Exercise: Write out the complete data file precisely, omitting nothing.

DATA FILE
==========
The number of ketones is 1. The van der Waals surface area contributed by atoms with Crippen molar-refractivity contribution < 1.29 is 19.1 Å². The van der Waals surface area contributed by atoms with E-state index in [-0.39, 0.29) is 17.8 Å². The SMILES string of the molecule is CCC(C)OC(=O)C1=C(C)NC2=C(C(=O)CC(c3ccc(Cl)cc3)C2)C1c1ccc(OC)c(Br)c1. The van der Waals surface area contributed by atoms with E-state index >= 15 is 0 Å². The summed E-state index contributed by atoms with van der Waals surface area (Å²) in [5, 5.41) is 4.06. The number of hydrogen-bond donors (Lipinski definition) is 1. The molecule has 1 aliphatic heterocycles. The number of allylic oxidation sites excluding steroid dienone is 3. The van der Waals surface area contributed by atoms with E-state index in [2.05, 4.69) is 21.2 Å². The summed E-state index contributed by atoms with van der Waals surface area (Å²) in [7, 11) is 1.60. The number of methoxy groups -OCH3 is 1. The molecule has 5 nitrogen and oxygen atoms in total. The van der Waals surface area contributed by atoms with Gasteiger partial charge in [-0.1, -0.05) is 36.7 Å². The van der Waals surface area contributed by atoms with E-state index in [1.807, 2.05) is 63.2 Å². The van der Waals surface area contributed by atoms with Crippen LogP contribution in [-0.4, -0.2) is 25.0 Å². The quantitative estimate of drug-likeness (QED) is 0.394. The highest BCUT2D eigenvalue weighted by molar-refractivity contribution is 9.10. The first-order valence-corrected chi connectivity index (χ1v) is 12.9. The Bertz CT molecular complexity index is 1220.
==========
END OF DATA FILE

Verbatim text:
The number of ketones is 1. The van der Waals surface area contributed by atoms with Crippen molar-refractivity contribution < 1.29 is 19.1 Å². The van der Waals surface area contributed by atoms with E-state index in [-0.39, 0.29) is 17.8 Å². The SMILES string of the molecule is CCC(C)OC(=O)C1=C(C)NC2=C(C(=O)CC(c3ccc(Cl)cc3)C2)C1c1ccc(OC)c(Br)c1. The van der Waals surface area contributed by atoms with E-state index >= 15 is 0 Å². The summed E-state index contributed by atoms with van der Waals surface area (Å²) in [5, 5.41) is 4.06. The number of hydrogen-bond donors (Lipinski definition) is 1. The molecule has 1 aliphatic heterocycles. The number of allylic oxidation sites excluding steroid dienone is 3. The van der Waals surface area contributed by atoms with E-state index in [2.05, 4.69) is 21.2 Å². The summed E-state index contributed by atoms with van der Waals surface area (Å²) in [7, 11) is 1.60. The number of methoxy groups -OCH3 is 1. The molecule has 5 nitrogen and oxygen atoms in total. The van der Waals surface area contributed by atoms with Gasteiger partial charge in [-0.1, -0.05) is 36.7 Å². The van der Waals surface area contributed by atoms with E-state index in [1.807, 2.05) is 63.2 Å². The van der Waals surface area contributed by atoms with Crippen LogP contribution in [-0.4, -0.2) is 25.0 Å². The quantitative estimate of drug-likeness (QED) is 0.394. The highest BCUT2D eigenvalue weighted by molar-refractivity contribution is 9.10. The first-order valence-corrected chi connectivity index (χ1v) is 12.9. The Bertz CT molecular complexity index is 1220.